One of the most common neurotransmitters; At every junction between motor neuron & skeletal muscle; When released, muscle contracts; When blocked, muscles can’t contract – Botox: ACh antagonist; Enables muscle action, learning, & memory; Too little causes Alzheimer’s disease

Neurotransmitter that can either excite or inhibit; Influences mood, control of voluntary experiences & processing of rewarding experiences; Too much causes schizophrenia; Too little causes Parkinson’s (tremors)

Neurotransmitter that affects mood, hunger, sleep, pain, & arousal; Targeted by many anti-depressants (SSRIs)

Neurotransmitter that helps control alertness & arousal; Too little causes depression

GABA (gamma-aminobutyric acid)
Neurotransmitter that is a major inhibitory neurotransmitter; Prevents neurons from generating action potential; When it binds, there’s an influx of Cl- into the cell; Facilitates sleep & reduces arousal of NS; E.g. Xanax: GABA agonist; Too little causes seizures, tremors, & insomnia

Neurotransmitter that is a major excitatory neurotransmitter; Involved in memory; Too much overstimulates the brain, producing migraines or seizures (which is why some people avoid MSG, monosodium glutamate, in food)

“Morphine within”; Natural, opiatelike neurotransmitters linked to reduce pain & give pleasure

Bind to receptors & mimic neurotransmitter effects

Bind to receptors to block a neurotransmitter’s functioning

Nervous System
The body’s speedy, electrochemical communication network, consisting of all the nerve cells of the PNS & CNS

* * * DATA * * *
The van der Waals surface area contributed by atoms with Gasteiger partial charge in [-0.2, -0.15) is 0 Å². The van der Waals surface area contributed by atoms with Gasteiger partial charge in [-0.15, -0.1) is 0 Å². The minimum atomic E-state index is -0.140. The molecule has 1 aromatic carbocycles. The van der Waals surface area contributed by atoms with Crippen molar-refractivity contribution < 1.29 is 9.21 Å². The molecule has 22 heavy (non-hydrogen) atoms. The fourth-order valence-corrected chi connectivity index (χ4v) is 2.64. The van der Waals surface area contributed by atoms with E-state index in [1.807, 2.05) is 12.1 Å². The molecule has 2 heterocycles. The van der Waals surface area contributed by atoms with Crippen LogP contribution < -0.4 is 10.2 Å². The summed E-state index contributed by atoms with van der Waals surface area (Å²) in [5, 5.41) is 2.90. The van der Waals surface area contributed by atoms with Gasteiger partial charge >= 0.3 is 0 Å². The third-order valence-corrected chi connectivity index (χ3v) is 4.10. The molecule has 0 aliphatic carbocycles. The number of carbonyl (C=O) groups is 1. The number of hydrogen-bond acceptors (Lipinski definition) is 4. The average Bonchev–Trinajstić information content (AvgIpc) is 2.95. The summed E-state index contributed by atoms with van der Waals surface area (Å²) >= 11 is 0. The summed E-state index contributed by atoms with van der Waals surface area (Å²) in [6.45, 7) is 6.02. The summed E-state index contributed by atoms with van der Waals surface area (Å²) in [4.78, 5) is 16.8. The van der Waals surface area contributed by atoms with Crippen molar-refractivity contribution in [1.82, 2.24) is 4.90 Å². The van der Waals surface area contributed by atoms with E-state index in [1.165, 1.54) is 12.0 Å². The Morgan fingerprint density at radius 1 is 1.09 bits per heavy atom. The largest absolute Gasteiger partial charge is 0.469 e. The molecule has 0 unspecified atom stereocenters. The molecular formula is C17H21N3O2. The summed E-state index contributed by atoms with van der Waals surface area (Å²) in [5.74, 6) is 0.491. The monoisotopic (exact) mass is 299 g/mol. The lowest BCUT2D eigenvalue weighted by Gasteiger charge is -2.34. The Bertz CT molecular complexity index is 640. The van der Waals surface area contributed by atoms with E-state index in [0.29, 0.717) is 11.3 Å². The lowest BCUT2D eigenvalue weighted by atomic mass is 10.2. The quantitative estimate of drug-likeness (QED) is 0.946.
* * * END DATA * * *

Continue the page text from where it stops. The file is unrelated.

Central Nervous System (CNS)
The brain & spinal cord; The body’s decision maker

Peripheral Nervous System (PNS)
The sensory & motor neurons that connect the CNS to the rest of the body; Somatic Nervous System & Autonomic Nervous System

Bundled axons that form neural “cables” connecting the CNS with muscles, glands, & sense organs

Sensory Neurons
Neurons that carry incoming info from the sensory receptors to the brain & spinal cord

Motor Neurons
Neurons that carry outgoing info from the brain & spinal cord to the muscles & glands

Neurons that internally communicate between sensory inputs & motor outputs

Somatic Nervous System (Skeletal NS)
Part of PNS; Controls the body’s skeletal muscles

Autonomic Nervous System (ANS)
Part of PNS; Controls the glands & muscles of the internal organs (heart); Sympathetic NS & Parasympathetic NS

Sympathetic Nervous System
Part of ANS; Active during fight or flight responses; Arouses the body, mobilizing its energy in stressful situations

Parasympathetic Nervous System
Part of ANS; Active during rest & digestion; Calms the body, conserving its energy

What bodily changes does your ANS direct before and after you give an important speech?
Your ANS’s sympathetic division will arouse you. It accelerates your heartbeat, raises your blood pressure and blood sugar, slows your digestion, and cools you with perspiration. After the speech, your ANS’s parasympathetic division will reverse these effects.

Neural Networks
The work groups that the brain’s neurons cluster into

Interprets & stores info & communicates with muscles, glands, & organs

Spinal Cord
A 2-way info highway connecting between the PNS & the brain; Reflexes

A simple, automatic response to a sensory stimulus, such as the knee-jerk response; Interneuron – allows the sensory neuron to communicate directly with a motor neuron in reaction to painful stimuli

Endocrine System
The body’s “slow” communication system; A set of glands that secrete hormones into the bloodstream

Chemical messengers that are manufactured by the endocrine glands, travel through the bloodstream, & affect other tissues

Adrenal Glands
A pair of endocrine glands that sit just above the kidneys & secrete hormones (epinephrine & norepinephrine) that help arouse the body in times of stress; “Fight-or-flight” response

Pituitary gland
The endocrine system’s most influential gland; Under the influence of the hypothalamus, it regulates growth & controls other endocrine glands

Thyroid Gland
Affects metabolism

Help regulate the level of calcium in the blood

Regulates the level of sugar in the blood

Secretes male sex hormones